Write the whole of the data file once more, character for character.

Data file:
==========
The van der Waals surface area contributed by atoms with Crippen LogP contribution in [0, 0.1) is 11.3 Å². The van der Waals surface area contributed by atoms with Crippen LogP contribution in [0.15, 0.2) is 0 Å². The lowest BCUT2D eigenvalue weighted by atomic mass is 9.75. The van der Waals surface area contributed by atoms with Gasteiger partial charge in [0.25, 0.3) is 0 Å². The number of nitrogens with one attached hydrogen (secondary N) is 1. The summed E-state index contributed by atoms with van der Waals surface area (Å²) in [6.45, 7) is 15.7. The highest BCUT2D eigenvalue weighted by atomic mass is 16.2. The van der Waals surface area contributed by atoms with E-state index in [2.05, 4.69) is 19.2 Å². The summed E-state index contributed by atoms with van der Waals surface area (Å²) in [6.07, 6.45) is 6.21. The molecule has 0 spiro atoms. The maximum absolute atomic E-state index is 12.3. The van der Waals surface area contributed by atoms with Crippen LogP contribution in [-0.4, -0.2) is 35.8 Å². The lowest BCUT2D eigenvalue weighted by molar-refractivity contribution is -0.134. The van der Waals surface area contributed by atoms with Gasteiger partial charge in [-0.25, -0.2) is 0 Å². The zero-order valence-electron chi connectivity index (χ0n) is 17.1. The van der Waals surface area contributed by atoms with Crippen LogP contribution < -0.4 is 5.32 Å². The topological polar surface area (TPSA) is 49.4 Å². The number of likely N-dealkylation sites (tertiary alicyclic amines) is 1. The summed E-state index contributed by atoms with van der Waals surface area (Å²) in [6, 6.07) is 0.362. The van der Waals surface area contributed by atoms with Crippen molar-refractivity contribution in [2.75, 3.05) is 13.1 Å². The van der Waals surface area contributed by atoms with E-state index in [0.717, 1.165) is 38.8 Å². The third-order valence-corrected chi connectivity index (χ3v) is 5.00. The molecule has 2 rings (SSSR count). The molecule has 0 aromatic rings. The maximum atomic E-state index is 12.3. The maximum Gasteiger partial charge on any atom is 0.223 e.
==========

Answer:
The van der Waals surface area contributed by atoms with Crippen LogP contribution in [0, 0.1) is 11.3 Å². The van der Waals surface area contributed by atoms with Crippen LogP contribution in [0.15, 0.2) is 0 Å². The lowest BCUT2D eigenvalue weighted by atomic mass is 9.75. The van der Waals surface area contributed by atoms with Gasteiger partial charge in [0.25, 0.3) is 0 Å². The number of nitrogens with one attached hydrogen (secondary N) is 1. The summed E-state index contributed by atoms with van der Waals surface area (Å²) in [6.45, 7) is 15.7. The highest BCUT2D eigenvalue weighted by atomic mass is 16.2. The van der Waals surface area contributed by atoms with E-state index in [2.05, 4.69) is 19.2 Å². The summed E-state index contributed by atoms with van der Waals surface area (Å²) in [6.07, 6.45) is 6.21. The molecule has 0 spiro atoms. The maximum absolute atomic E-state index is 12.3. The van der Waals surface area contributed by atoms with Crippen LogP contribution in [-0.4, -0.2) is 35.8 Å². The lowest BCUT2D eigenvalue weighted by molar-refractivity contribution is -0.134. The van der Waals surface area contributed by atoms with Gasteiger partial charge in [-0.25, -0.2) is 0 Å². The zero-order valence-electron chi connectivity index (χ0n) is 17.1. The van der Waals surface area contributed by atoms with Crippen LogP contribution < -0.4 is 5.32 Å². The topological polar surface area (TPSA) is 49.4 Å². The number of likely N-dealkylation sites (tertiary alicyclic amines) is 1. The summed E-state index contributed by atoms with van der Waals surface area (Å²) in [6, 6.07) is 0.362. The van der Waals surface area contributed by atoms with Crippen molar-refractivity contribution in [2.75, 3.05) is 13.1 Å². The van der Waals surface area contributed by atoms with E-state index in [0.717, 1.165) is 38.8 Å². The third-order valence-corrected chi connectivity index (χ3v) is 5.00. The molecule has 2 rings (SSSR count). The molecule has 0 aromatic rings. The maximum atomic E-state index is 12.3. The maximum Gasteiger partial charge on any atom is 0.223 e.